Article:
Cyprus Mail
Cyprus

Court says CySEC officer’s evidence ‘inadmissible’ in BoC probe

Former CEO Andreas Eliades faced charges of authorising the buying of Greek bonds just after the bank had already sold off its previous lot

By Staff Reporter

THE Nicosia criminal court on Thursday ruled as inadmissible a large chunk of the testimony of a Securities and Exchange Commission (CySEC) officer against the Bank of Cyprus, deeming parts of it as either unacceptable or immaterial.

In its interim decision, the court said that much of the testimony provided by CySEC officer Alkis Pierides, who was part of the team that investigated the bank on suspicion of market manipulation, did not hold up.

The testimony struck from the record includes Pierides’ account of CySEC’s prior administrative actions and decisions regarding the Bank of Cyprus (BoC), which the court found to be “irrelevant.”

Other material not deemed admissible were the witnesses’ analysis of terms such as ‘inside information’ and ‘manipulation’. The court said Pierides did not prove he had the requisite expertise to interpret these terms, and that therefore in using them he was merely expressing an opinion.

The court also threw out a number of documents which Pierides presented, as their provenance had not been established, save for documents for which it was demonstrated they had come from the bank, like the minutes of board meetings.

At the same time, the three-judge bench rejected a motion to strike written representations made by the bank to CySEC, on the grounds that the bank incriminated itself in providing this material.

The court said that, under the law, the bank had the right, not the obligation, to respond in writing to CySEC’s investigative queries, and as such no one forced it to do so.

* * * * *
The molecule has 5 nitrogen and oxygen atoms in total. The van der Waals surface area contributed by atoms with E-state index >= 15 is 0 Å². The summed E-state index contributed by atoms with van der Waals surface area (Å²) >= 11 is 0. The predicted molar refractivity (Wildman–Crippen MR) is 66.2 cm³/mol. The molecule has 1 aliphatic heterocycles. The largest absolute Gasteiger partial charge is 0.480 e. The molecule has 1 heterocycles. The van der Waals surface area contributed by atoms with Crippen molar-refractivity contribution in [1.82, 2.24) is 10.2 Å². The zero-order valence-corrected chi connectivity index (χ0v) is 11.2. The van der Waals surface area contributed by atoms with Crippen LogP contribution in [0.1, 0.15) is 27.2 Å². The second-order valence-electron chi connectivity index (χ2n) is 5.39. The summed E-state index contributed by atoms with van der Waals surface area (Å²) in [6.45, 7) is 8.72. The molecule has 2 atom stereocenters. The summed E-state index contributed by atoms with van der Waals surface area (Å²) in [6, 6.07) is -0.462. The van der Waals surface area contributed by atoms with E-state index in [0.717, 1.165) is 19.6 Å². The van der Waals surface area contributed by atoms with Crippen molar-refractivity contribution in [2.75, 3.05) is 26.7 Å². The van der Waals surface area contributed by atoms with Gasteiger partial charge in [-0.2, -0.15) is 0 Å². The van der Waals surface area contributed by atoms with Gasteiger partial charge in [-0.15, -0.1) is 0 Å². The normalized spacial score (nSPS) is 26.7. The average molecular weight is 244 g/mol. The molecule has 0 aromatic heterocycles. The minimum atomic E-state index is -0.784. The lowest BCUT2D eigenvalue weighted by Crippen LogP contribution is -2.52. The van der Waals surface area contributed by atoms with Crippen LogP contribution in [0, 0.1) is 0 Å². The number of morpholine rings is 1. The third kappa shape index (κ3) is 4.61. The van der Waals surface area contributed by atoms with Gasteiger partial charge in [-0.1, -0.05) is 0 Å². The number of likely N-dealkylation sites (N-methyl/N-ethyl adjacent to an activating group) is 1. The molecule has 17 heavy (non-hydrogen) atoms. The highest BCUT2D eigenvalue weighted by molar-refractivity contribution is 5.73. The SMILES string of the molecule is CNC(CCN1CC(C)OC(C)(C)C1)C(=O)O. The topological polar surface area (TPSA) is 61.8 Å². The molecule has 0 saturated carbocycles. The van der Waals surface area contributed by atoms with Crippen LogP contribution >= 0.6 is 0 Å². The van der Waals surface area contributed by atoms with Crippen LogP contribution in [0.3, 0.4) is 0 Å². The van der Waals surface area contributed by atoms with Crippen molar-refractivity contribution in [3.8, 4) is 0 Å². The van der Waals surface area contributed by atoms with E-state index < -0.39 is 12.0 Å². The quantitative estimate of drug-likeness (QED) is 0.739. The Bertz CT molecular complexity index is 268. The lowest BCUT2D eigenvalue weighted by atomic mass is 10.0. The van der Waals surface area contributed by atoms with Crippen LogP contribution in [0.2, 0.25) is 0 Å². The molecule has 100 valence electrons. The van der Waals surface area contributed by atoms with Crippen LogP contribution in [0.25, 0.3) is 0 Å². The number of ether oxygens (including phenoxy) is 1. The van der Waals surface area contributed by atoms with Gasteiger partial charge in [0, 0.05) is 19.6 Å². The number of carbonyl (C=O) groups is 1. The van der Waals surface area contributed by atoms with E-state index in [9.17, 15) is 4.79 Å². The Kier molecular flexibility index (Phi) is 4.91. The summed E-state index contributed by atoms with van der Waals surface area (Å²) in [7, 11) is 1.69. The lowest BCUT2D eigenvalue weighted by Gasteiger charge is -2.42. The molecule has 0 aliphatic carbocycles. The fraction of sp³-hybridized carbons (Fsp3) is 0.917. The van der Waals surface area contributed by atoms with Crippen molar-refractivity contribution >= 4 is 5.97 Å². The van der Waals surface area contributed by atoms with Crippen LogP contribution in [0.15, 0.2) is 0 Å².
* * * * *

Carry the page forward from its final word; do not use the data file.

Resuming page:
However, in the case of the five senior bank officers, who are also on trial along with the lender itself, the court did find that they had been forced to make representations to CySEC.

“Should they have done nothing to prove their innocence, essentially they would have had an administrative fine imposed on them, and in this sense they were forced to make those representations,” the court noted.

It also pointed out that CySEC had conducted an investigation first, found the bank and its officers guilty, and then began asking questions of the accused.

The trial resumes on Wednesday, September 16.

Five of the bank’s former senior officials, as well as the lender itself, are accused of deliberately misinforming investors with regard to the bank’s capital position in 2012.

In addition to the Bank of Cyprus, indicted are former CEO Andreas Eliades, his successor Yiannis Kypri, former board chairman Andreas Aristodemou, former vice chairman Andreas Artemi and former first deputy CEO Yiannis Pehlivanides.

The indictments draw on a November 2013 decision by CySEC, which had fined the bank as well as Eliades, Aristodemou, Kypri and Pehlivanides, having found them guilty of misleading investors.

According to CySEC, the bank told shareholders in its annual general meeting (AGM) in June 2012 that it needed to cover – through private funds – a shortfall of €200m to comply with regulatory capital requirements.

But soon afterwards, on June 27, the bank requested €500m in state assistance after failing to raise the necessary capital to meet a regulatory shortfall because of increased provisions and its exposure to Greek bonds.

CySEC said the bank’s capital needs had doubled to about €400m, which should have been announced on June 15.

The AGM was held on June 19, and shareholders would have had until June 15 to submit any questions in writing prior to the AGM.

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